Mike Kelly has created an effective software testing mnemonic based around James Bach’s software touring heuristic. It is now burned indelibly on my brain: FCC CUTS VIDS. I think Mike hit a home run with this one – I use it a lot myself. The mnemonic makes more sense when you review Mike’s excellent explanation, and when he spells out the mnemonic into a list:
Like all good mnemonics, it is easy to memorize because it evokes familiarity, imagery, and it has a nice cadence. I should qualify that. It is easy for /me/ to memorize, and of course, as the creator, easy for Mike to memorize. I relate to words and lists, and a nice cadence helps me repeat it silently to myself, in English, the language I tend to think in. My friend Steve, one of the smartest people I know, does not have as much self-talk going on in his brain. He doesn’t relate much to lists and words, he relates to images and colors much more than I do. He thinks in pictures more than words. If I were teaching Steve the touring heuristic, and hoped he’d memorize it, I’d take a different tack.
To explore Mike’s test heuristic in an alternate form, I created the following image, in the form of a mind map, as an example:
This image is a model my friends who think more in terms of images and colors might be more comfortable with than a list.
As I look at it, I see some cool side effects. As a mind map, it looks unfinished. This is partly by design; I didn’t expand any of the idea points as you normally would, and there is a blank spot at the bottom right hand corner, an area that our eyes are naturally drawn to as we scan an image.
Contrast the image with the list above. In the list, I get a sense of completion – each letter of the mnemonic is spelled out. When I get to the final “S”, standing for “Structure Tour”, I get a sense of satisfaction. The spelling out of the mnemonic is complete. When I look at the image, I am struck by how unfinished it looks. I want to draw it on a whiteboard and expand each idea bubble. I want to fill in that blank spot at the bottom right-hand corner. I want to explore the heuristic further, and I want my image to be symmetrical so I can easily remember the details by the shape and colors in the model.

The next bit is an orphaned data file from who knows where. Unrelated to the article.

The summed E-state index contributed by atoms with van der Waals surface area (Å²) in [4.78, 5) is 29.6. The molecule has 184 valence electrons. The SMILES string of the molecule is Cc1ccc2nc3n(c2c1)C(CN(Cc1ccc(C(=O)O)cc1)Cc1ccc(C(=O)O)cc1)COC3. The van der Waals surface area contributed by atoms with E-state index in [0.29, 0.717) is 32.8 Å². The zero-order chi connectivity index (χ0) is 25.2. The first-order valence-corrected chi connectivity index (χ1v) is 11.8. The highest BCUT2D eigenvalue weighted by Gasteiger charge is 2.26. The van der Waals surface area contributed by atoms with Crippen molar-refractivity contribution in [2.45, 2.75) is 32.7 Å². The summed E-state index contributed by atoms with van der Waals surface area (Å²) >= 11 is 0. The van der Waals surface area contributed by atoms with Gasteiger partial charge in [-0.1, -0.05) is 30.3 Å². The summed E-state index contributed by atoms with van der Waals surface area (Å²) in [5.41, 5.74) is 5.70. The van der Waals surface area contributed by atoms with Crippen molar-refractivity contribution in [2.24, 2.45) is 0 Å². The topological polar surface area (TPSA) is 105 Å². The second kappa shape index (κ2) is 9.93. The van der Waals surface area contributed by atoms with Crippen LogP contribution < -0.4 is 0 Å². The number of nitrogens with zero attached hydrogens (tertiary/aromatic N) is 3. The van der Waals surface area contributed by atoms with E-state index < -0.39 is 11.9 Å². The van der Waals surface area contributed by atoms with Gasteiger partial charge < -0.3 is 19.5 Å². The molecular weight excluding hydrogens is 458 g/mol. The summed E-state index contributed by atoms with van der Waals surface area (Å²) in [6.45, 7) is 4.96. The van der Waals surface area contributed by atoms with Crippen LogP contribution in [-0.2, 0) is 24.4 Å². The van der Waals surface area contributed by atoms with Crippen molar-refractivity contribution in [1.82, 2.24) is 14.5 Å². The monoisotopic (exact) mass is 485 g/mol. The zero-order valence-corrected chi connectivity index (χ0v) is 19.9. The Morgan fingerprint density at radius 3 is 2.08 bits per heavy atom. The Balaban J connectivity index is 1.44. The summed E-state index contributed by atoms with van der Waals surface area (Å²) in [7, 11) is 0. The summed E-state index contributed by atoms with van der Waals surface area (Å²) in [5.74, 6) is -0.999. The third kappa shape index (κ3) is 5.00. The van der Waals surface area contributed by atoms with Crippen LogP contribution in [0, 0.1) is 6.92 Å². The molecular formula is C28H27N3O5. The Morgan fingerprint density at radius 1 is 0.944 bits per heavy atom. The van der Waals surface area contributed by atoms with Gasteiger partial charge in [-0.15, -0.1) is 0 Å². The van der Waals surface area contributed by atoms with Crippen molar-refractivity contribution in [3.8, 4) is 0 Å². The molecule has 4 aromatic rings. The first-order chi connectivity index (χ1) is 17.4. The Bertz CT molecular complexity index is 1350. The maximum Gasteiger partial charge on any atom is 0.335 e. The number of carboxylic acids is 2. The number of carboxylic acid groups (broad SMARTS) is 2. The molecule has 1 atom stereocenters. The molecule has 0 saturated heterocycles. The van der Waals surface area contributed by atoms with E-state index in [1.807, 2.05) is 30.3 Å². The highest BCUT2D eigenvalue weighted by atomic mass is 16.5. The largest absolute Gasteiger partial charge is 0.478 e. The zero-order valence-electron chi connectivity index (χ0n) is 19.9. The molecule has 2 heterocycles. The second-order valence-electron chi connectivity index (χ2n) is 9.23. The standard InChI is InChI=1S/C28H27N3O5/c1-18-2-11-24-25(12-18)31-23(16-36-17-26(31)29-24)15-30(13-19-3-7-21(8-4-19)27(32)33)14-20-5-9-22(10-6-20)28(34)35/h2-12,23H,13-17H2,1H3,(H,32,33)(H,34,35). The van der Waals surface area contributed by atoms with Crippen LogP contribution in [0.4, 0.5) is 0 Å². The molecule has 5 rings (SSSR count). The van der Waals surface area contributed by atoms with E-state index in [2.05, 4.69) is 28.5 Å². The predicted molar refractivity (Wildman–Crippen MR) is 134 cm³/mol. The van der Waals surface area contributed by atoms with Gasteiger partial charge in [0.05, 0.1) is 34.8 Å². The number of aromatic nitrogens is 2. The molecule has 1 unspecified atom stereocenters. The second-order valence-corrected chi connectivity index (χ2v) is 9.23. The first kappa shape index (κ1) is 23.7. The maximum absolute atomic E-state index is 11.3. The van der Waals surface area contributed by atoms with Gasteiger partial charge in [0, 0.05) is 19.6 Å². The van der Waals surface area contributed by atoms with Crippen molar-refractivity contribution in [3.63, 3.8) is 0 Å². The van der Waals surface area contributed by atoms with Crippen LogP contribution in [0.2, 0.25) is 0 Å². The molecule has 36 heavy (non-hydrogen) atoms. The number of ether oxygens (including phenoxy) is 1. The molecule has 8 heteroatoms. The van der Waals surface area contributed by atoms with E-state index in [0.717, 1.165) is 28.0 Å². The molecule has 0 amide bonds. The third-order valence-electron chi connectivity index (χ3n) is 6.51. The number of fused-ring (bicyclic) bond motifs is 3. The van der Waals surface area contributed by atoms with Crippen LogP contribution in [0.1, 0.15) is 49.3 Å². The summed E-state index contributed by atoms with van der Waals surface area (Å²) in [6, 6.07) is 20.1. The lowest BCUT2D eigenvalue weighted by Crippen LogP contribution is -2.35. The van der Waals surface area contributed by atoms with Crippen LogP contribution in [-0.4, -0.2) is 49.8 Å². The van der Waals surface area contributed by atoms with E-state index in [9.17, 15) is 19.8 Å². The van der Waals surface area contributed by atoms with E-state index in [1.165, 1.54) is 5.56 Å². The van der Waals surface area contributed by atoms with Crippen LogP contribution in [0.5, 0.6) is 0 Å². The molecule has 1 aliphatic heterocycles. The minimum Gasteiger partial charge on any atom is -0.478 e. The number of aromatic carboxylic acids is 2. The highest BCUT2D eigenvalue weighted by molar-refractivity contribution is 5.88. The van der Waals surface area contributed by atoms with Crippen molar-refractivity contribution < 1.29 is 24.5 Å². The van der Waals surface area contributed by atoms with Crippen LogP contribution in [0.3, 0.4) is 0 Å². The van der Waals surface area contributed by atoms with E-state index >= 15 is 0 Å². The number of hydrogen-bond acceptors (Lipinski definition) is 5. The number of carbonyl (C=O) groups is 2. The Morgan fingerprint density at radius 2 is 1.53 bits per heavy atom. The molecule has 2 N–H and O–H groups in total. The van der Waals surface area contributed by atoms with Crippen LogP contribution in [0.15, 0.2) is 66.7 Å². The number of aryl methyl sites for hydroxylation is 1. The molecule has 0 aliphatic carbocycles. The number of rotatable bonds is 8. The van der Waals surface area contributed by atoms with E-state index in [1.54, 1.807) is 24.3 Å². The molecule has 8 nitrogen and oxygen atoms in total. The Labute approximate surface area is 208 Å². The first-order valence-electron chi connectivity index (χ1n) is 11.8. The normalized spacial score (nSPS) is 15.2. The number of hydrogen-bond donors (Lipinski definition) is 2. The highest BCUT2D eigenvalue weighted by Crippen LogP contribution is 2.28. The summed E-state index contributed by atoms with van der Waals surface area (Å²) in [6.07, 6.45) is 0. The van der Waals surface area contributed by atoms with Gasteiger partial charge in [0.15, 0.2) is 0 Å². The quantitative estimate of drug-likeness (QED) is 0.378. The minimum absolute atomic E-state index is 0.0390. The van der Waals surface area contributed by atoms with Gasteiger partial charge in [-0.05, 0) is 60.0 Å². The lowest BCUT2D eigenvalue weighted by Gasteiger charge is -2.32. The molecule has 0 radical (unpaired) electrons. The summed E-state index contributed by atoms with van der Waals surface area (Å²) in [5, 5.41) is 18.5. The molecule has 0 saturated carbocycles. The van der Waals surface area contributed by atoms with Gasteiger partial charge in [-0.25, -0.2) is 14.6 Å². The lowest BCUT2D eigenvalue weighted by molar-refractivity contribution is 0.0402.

My next urge is to re-create the mind map using only images instead of text. That would be an interesting experiment. Next, I want to convert the list into a tree diagram, with all the relevant testing ideas I can fit under each item. A tree diagram is also an effective way to quickly spot areas that need to be expanded. This appeals to my pragmatic testing approach – more analysis can help me be that much more thorough the next time I use the mnemonic when testing.
Different models help us look at problems differently, and they will reveal or obscure different information and ideas. As my father taught me years ago, involving all your senses when learning is effective. I constantly analyze my own models, and try to improve on my technique. If a model is getting stale, all I need to do is change the medium, and something extraordinary usually clicks in my brain as a result.
What do you see in the image and list above? Do they evoke different reactions in your mind? How would you model Mike’s mnemonic? What tools would you use, and what would you learn about testing and thinking by employing them? How many of you would write a song to accompany it? There’s only one way to find out. Model away.
*Thanks to Sherry Heinze for reawakening my interest in mind maps.